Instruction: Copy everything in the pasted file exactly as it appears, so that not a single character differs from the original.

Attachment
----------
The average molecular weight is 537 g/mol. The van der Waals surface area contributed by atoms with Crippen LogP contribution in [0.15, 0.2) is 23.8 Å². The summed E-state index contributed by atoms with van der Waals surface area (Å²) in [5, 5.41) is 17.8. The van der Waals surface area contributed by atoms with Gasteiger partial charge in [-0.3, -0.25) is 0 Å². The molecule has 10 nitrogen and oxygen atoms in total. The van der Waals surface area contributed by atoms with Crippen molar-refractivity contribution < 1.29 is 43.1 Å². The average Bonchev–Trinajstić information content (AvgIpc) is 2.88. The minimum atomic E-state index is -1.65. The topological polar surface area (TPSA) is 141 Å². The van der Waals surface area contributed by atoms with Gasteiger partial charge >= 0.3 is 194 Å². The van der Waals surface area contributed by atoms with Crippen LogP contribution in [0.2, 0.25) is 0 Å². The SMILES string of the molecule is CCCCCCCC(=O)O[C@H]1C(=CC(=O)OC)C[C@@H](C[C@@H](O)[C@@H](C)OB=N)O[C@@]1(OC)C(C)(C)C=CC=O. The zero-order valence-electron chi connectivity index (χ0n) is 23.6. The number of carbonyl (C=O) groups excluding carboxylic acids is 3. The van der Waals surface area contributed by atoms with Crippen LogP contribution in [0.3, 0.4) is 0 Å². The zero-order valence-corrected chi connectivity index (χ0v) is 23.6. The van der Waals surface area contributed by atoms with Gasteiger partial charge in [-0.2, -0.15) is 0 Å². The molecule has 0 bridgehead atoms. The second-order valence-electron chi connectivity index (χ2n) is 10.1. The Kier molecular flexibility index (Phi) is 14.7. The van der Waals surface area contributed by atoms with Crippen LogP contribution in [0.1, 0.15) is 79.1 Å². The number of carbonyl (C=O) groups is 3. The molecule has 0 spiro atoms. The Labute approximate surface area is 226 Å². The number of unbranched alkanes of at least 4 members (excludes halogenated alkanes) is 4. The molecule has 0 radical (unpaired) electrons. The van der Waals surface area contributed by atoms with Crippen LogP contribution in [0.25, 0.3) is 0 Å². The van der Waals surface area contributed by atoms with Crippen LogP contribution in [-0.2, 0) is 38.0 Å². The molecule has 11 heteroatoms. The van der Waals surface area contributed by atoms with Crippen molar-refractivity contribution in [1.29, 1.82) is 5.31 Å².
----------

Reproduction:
The average molecular weight is 537 g/mol. The van der Waals surface area contributed by atoms with Crippen LogP contribution in [0.15, 0.2) is 23.8 Å². The summed E-state index contributed by atoms with van der Waals surface area (Å²) in [5, 5.41) is 17.8. The van der Waals surface area contributed by atoms with Gasteiger partial charge in [-0.3, -0.25) is 0 Å². The molecule has 10 nitrogen and oxygen atoms in total. The van der Waals surface area contributed by atoms with Crippen molar-refractivity contribution < 1.29 is 43.1 Å². The average Bonchev–Trinajstić information content (AvgIpc) is 2.88. The minimum atomic E-state index is -1.65. The topological polar surface area (TPSA) is 141 Å². The van der Waals surface area contributed by atoms with Gasteiger partial charge >= 0.3 is 194 Å². The van der Waals surface area contributed by atoms with Crippen LogP contribution in [0.2, 0.25) is 0 Å². The SMILES string of the molecule is CCCCCCCC(=O)O[C@H]1C(=CC(=O)OC)C[C@@H](C[C@@H](O)[C@@H](C)OB=N)O[C@@]1(OC)C(C)(C)C=CC=O. The zero-order valence-electron chi connectivity index (χ0n) is 23.6. The number of carbonyl (C=O) groups excluding carboxylic acids is 3. The van der Waals surface area contributed by atoms with Crippen LogP contribution in [0.3, 0.4) is 0 Å². The zero-order valence-corrected chi connectivity index (χ0v) is 23.6. The van der Waals surface area contributed by atoms with Gasteiger partial charge in [-0.2, -0.15) is 0 Å². The molecule has 0 bridgehead atoms. The second-order valence-electron chi connectivity index (χ2n) is 10.1. The Kier molecular flexibility index (Phi) is 14.7. The van der Waals surface area contributed by atoms with Crippen LogP contribution in [0.1, 0.15) is 79.1 Å². The number of carbonyl (C=O) groups is 3. The molecule has 0 spiro atoms. The Labute approximate surface area is 226 Å². The number of unbranched alkanes of at least 4 members (excludes halogenated alkanes) is 4. The molecule has 0 radical (unpaired) electrons. The van der Waals surface area contributed by atoms with Crippen LogP contribution in [0.25, 0.3) is 0 Å². The van der Waals surface area contributed by atoms with Crippen LogP contribution in [-0.2, 0) is 38.0 Å². The molecule has 11 heteroatoms. The van der Waals surface area contributed by atoms with Crippen molar-refractivity contribution in [1.29, 1.82) is 5.31 Å².